PA's Brewski Boom

"We stay nuts and bolts - we make beer," says Richard L. Yuengling Jr., owner of D.G Yuengling & Son Pottsville, Pa. MARK GAMBOL / D.G. Yuengling & Son Inc. / Bloomberg News

Let's all take a moment on a cold winter day to pay homage to a booming biz in PA.

For while winter might not be the time to think beer, you should know that suds are sizzling here.

(That's my two-line ditty in praise of one of mankind's oldest and best creations, dating back to -- according to Wikipedia, the source of all modern knowledge -- at least "the 5th millenium BC.")

The Legislative Budget and Finance Committee, defying the notion that our Legislature is totally worthless, this week issued its "Study of the Economic Impact of the Brewery Industry in the Commonwealth."

(You can read the study by visiting the committee's Wesbite and clicking on "what's new?")

And it's more than just a catchy title.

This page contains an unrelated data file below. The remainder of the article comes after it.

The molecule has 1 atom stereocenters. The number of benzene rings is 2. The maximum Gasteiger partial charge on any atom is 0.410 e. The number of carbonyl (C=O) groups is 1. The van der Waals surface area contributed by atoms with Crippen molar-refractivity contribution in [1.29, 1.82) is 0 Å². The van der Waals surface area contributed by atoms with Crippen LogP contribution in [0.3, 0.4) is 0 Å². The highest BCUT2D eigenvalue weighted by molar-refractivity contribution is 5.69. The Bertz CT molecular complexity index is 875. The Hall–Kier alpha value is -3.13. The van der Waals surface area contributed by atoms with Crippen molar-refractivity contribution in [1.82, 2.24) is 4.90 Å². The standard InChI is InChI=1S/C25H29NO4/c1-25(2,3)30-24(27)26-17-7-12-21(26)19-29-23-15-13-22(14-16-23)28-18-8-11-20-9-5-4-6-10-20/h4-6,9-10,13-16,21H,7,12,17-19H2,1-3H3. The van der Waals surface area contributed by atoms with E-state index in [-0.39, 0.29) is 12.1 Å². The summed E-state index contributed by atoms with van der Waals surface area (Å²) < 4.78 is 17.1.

Highlights include the heartening fact that as of Dec. 31, 2011 there were more than 100 licensed and operating breweries in the state, almost double the number from 10 years ago.

And, lest you think this growth is geographically restricted to benefit only some parts of the state, the study says we now have breweries in 34 of our 67 counties.

The direct economic impact of all this oasting is estimated at $1.1 billion, with a "b" for beer; 2 million visitors to breweries spent $306 million in 2010.

Capital investment in brewery plant and equipment grew 318% over the past five years (take that frackers!). And breweries employ more that 2,600 full- and part-time workers, an employment bump of 10% during the same period.

More than that, the committee concludes that the broader impact of beer produced and sold in the state supports 10,000 jobs, $296 million in wages and brings in $365 million in state and local taxes.

(Not sure how that all works, but my guess is researchers sample malt beverages during their study.)

So let's not growl about the bitter cold. Let's rejoice for the beer we've sold.

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